Lots can be said with most saying the Germans were wanting to prevent slaughter etc etc - but when did they ever show that restraint - bombing city's and refugee columns, atrocities in France and Belgium against military and civilian prisoners. They still tried to bomb those poor helpless troops from the air - why do that and why try to sink the ships if you wanted them to get away - does not add up.

    The only thing that does is the Germans could not take them by ground assault before the defences were solidified - once they were it was a very costly battle for them and the mainly French rear guard holding out.
    IN the days of lace-ruffles, perukes and brocade
    Brown Bess was a partner whom none could despise
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    With a habit of looking men straight in the eyes
    At Blenheim and Ramillies fops would confess
    They were pierced to the heart by the charms of Brown Bess.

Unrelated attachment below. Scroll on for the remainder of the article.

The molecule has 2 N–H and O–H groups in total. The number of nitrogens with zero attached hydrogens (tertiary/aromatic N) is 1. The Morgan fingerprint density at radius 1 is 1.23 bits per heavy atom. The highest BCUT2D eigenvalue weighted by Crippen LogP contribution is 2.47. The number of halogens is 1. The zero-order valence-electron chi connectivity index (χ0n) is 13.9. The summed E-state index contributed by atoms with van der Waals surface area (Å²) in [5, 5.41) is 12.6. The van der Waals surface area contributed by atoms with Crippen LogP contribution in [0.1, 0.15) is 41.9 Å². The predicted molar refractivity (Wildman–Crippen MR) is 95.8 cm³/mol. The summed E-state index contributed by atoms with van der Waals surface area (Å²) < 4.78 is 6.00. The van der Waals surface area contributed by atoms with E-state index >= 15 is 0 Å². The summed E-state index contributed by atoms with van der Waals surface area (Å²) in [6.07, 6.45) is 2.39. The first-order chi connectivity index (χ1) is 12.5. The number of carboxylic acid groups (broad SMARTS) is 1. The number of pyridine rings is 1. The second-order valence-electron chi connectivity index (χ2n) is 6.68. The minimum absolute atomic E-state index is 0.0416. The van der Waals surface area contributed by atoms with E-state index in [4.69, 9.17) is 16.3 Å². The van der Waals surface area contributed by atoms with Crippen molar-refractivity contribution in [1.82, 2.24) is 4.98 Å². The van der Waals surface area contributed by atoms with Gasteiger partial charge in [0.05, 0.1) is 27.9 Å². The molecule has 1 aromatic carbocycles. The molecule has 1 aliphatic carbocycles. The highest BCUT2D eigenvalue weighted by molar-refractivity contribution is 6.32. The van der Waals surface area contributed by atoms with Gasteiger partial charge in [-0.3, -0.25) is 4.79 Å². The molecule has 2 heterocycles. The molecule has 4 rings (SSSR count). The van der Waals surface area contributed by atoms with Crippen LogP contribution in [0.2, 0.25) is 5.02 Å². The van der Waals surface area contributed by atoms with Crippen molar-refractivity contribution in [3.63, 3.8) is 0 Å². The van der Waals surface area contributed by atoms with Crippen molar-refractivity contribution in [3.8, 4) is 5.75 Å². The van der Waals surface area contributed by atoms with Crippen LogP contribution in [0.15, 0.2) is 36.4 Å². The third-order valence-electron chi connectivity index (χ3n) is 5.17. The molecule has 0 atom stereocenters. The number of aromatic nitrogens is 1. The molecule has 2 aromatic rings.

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    Default Re: Why did Guderian stop at Dunkirk?

    Quote Originally Posted by leccy View Post
    One attempt by Germans to use tanks to break through what was perceived a weak position was halted by well sited British 3" AA guns in the AT role.
    I knew that the German 88mm was adaptable to AA or AT and very effective in the latter role, but didn't realise that the British had a 75mm or thereabouts AA / AT gun. Was it in common use in WWII and, if so, how effective was it in the AT role?
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    Default Re: Why did Guderian stop at Dunkirk?

    Quote Originally Posted by Rising Sun* View Post